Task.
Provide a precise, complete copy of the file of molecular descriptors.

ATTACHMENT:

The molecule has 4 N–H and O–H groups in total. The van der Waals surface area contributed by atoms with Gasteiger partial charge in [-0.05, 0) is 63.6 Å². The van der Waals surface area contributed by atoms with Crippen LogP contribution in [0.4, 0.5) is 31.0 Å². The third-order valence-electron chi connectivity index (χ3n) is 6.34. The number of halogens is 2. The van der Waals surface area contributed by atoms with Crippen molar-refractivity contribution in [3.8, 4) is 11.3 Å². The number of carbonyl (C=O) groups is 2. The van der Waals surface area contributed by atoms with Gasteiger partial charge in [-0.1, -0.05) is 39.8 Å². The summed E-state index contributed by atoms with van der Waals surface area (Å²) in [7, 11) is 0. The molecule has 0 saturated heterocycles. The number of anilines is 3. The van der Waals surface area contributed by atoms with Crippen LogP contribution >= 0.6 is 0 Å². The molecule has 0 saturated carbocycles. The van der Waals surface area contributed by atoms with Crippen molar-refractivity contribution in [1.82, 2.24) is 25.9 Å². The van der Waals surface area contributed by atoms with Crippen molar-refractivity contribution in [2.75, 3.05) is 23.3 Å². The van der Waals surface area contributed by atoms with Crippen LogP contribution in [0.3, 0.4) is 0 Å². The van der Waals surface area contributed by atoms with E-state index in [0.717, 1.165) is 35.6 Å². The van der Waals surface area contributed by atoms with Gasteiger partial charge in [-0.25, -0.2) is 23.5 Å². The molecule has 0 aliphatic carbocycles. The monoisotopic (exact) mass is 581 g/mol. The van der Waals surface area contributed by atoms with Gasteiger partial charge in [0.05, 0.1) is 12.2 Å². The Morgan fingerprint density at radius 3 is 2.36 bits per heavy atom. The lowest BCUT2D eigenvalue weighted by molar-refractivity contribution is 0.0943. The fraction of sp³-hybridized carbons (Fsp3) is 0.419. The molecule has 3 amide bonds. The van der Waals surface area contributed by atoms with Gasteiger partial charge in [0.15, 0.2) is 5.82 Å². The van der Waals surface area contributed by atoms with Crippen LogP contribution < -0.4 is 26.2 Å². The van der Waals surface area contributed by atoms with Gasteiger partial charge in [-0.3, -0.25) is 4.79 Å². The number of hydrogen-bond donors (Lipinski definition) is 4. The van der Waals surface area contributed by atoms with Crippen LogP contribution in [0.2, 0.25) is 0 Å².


The molecule has 4 N–H and O–H groups in total. The van der Waals surface area contributed by atoms with Gasteiger partial charge in [-0.05, 0) is 63.6 Å². The van der Waals surface area contributed by atoms with Crippen LogP contribution in [0.4, 0.5) is 31.0 Å². The third-order valence-electron chi connectivity index (χ3n) is 6.34. The number of halogens is 2. The van der Waals surface area contributed by atoms with Crippen molar-refractivity contribution in [3.8, 4) is 11.3 Å². The number of carbonyl (C=O) groups is 2. The van der Waals surface area contributed by atoms with Gasteiger partial charge in [-0.1, -0.05) is 39.8 Å². The summed E-state index contributed by atoms with van der Waals surface area (Å²) in [7, 11) is 0. The molecule has 0 saturated heterocycles. The number of anilines is 3. The van der Waals surface area contributed by atoms with Crippen LogP contribution >= 0.6 is 0 Å². The molecule has 0 saturated carbocycles. The van der Waals surface area contributed by atoms with Crippen molar-refractivity contribution in [1.82, 2.24) is 25.9 Å². The van der Waals surface area contributed by atoms with Crippen molar-refractivity contribution in [2.75, 3.05) is 23.3 Å². The van der Waals surface area contributed by atoms with Crippen LogP contribution in [0.3, 0.4) is 0 Å². The van der Waals surface area contributed by atoms with E-state index in [0.717, 1.165) is 35.6 Å². The van der Waals surface area contributed by atoms with Gasteiger partial charge in [-0.25, -0.2) is 23.5 Å². The molecule has 0 aliphatic carbocycles. The monoisotopic (exact) mass is 581 g/mol. The van der Waals surface area contributed by atoms with Gasteiger partial charge in [0.05, 0.1) is 12.2 Å². The Morgan fingerprint density at radius 3 is 2.36 bits per heavy atom. The lowest BCUT2D eigenvalue weighted by molar-refractivity contribution is 0.0943. The fraction of sp³-hybridized carbons (Fsp3) is 0.419. The molecule has 3 amide bonds. The van der Waals surface area contributed by atoms with Gasteiger partial charge in [0.15, 0.2) is 5.82 Å². The van der Waals surface area contributed by atoms with Crippen LogP contribution < -0.4 is 26.2 Å². The van der Waals surface area contributed by atoms with Gasteiger partial charge in [-0.3, -0.25) is 4.79 Å². The number of hydrogen-bond donors (Lipinski definition) is 4. The van der Waals surface area contributed by atoms with Crippen LogP contribution in [0.2, 0.25) is 0 Å².